The focus on technology has also been propelled by the consumer’s growing preference for e-commerce as the preferred method for obtaining retail goods. The logistics industry has responded by evolving its services to support middle-mile, final-mile, and parcel deliveries. It has also resulted in trucking companies adopting tech stacks such as TMS Enabled Visibility, Open API, and tracking and tracing programs that allow shippers to connect through an online portal. These technologies enable shippers to gain more visibility into their shipments and optimize their supply chain to ensure on-time deliveries.
2023 Truckload Market Trends
According to a recent FreightWaves survey of 400 carriers and brokers asked when spot rates would hit bottom, over 44% predicted Q1 2023, while another 25% said Q2. This news spotlights gloomy prospects for the beginning of next year, as most logistics managers view the current economic trends of 2022 will persist. Many carrier groups’ profitability depends directly on a healthy spot market. With retail trends declining and Q1 historically offering fewer load tenders throughout the logistics industry, carriers will likely continue to feel the pinch for the first half of next year.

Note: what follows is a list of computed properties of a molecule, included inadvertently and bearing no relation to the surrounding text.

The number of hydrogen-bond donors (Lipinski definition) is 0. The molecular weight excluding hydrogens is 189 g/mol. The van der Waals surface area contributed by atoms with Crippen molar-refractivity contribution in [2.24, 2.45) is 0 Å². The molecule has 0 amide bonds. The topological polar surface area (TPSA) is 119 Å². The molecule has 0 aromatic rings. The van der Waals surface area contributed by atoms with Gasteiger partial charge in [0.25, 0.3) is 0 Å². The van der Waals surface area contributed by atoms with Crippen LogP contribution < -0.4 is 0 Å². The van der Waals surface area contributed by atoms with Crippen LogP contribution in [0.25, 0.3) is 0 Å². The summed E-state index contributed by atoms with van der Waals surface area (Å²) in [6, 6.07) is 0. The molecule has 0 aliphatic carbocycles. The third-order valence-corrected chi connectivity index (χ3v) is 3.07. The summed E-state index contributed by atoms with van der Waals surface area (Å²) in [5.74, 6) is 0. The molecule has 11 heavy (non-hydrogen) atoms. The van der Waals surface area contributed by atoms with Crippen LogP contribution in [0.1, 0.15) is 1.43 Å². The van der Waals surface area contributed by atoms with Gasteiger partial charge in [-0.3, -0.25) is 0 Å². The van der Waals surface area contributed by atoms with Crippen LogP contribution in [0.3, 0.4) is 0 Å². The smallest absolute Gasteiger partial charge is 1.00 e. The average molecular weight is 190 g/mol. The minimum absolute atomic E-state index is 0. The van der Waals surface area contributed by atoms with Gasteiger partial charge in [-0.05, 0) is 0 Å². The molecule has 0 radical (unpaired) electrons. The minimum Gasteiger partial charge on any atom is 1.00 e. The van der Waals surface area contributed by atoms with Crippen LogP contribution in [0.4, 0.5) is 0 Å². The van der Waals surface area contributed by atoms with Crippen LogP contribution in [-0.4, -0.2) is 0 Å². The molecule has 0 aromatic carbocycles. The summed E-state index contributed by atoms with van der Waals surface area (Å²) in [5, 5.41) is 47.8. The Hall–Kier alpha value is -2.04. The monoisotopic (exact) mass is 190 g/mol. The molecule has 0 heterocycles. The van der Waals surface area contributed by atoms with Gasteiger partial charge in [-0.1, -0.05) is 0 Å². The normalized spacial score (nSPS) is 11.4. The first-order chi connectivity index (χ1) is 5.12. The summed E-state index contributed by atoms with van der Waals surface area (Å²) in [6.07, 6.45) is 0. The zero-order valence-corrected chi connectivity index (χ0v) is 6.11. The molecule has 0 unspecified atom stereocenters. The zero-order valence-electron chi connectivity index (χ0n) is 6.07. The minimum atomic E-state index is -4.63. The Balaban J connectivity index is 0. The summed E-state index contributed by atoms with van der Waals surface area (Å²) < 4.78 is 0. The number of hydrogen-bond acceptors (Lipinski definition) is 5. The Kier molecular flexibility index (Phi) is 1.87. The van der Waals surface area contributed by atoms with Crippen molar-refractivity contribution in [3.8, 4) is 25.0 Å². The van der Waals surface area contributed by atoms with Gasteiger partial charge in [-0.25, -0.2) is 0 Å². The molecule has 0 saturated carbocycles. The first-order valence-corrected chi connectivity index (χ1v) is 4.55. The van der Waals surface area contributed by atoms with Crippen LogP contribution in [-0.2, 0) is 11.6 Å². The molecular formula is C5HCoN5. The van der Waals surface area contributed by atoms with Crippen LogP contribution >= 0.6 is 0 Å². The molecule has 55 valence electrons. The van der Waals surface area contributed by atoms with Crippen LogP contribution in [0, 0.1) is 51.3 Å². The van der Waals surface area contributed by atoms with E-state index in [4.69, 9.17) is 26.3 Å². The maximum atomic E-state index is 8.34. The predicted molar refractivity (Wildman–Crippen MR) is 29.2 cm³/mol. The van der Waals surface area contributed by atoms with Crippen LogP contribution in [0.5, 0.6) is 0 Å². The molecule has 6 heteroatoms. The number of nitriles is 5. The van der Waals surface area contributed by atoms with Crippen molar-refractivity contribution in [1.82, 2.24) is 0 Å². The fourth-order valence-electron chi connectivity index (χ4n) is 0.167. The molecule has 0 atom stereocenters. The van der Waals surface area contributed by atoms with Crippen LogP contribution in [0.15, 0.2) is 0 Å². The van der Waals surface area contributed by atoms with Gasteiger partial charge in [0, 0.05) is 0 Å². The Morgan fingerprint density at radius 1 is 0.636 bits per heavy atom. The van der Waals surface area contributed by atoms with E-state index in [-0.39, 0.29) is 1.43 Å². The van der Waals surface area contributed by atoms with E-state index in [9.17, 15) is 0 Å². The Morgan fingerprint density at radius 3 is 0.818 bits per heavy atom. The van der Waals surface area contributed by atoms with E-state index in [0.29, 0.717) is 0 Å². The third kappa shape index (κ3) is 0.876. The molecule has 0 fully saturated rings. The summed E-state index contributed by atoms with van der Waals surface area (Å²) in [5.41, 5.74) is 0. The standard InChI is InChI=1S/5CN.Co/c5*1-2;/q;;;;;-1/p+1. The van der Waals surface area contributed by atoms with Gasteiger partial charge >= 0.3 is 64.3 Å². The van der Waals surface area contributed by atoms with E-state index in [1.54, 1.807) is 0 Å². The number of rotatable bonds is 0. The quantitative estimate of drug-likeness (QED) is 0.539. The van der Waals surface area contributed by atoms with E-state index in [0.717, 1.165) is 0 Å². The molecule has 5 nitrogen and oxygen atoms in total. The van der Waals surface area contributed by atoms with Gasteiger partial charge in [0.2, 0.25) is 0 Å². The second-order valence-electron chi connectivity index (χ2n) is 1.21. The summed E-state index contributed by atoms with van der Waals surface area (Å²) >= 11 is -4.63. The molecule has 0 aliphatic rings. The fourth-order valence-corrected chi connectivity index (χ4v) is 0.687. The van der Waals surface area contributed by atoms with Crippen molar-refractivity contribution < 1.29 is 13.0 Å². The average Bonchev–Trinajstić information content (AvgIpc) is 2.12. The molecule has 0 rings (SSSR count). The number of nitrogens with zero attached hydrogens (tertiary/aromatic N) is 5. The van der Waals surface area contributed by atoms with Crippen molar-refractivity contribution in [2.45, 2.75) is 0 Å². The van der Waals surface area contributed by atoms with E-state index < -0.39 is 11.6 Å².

What does this translate to shippers and brokers? The more carriers competing for dwindling retail volume empowers shippers. More transportation options for available loads will probably mean lower overall freight rates as brokers and carriers alike reduce their profit margins to keep their trucks moving. An economic downturn in freight volume makes it harder for brokers to expand beyond their current customer base. Shippers usually fall back on their regular service partners and hesitate to onboard new providers when business is slow.
We suggest that many companies will likely attempt to maintain their current book of business, improve service and expand their network capacity. Brokers can use this time to reprice lanes, procure more freight options, and find carriers willing to drive more miles.
Spot vs. Contract Rate Expectations
The precipitous decline in truckload spot rates in 2022 does not necessarily mean that contracted rates will see similar decreases. In fact, contract rates will likely see a slight increase in rates. Generally less volatile than the spot rate market, contract rates often bake a bit more margin into the costs to help carriers through a longer term, usually a year or quarter. The global pandemic, economic inflation, and high prices at the fuel pump are also factors that go into contracted rates as carriers look to offset these adverse effects on their take-home pay.